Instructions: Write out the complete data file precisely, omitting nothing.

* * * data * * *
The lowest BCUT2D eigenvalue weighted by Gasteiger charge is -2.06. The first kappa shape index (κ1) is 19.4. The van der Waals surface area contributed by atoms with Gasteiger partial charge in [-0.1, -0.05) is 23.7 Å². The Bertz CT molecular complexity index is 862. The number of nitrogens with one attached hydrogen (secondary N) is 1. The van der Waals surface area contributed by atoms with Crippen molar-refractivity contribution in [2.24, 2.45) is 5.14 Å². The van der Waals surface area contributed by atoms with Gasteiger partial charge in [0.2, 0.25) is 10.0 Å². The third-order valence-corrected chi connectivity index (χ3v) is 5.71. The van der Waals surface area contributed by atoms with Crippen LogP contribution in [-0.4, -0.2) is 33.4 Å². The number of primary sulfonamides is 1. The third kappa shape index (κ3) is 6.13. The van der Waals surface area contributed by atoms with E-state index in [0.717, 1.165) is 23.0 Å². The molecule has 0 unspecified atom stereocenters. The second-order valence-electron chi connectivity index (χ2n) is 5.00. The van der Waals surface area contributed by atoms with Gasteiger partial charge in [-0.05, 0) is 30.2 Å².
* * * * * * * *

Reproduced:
The lowest BCUT2D eigenvalue weighted by Gasteiger charge is -2.06. The first kappa shape index (κ1) is 19.4. The van der Waals surface area contributed by atoms with Gasteiger partial charge in [-0.1, -0.05) is 23.7 Å². The Bertz CT molecular complexity index is 862. The number of nitrogens with one attached hydrogen (secondary N) is 1. The van der Waals surface area contributed by atoms with Crippen molar-refractivity contribution in [2.24, 2.45) is 5.14 Å². The van der Waals surface area contributed by atoms with Gasteiger partial charge in [0.2, 0.25) is 10.0 Å². The third-order valence-corrected chi connectivity index (χ3v) is 5.71. The van der Waals surface area contributed by atoms with Crippen LogP contribution in [-0.4, -0.2) is 33.4 Å². The number of primary sulfonamides is 1. The third kappa shape index (κ3) is 6.13. The van der Waals surface area contributed by atoms with E-state index in [0.717, 1.165) is 23.0 Å². The molecule has 0 unspecified atom stereocenters. The second-order valence-electron chi connectivity index (χ2n) is 5.00. The van der Waals surface area contributed by atoms with Gasteiger partial charge in [-0.05, 0) is 30.2 Å².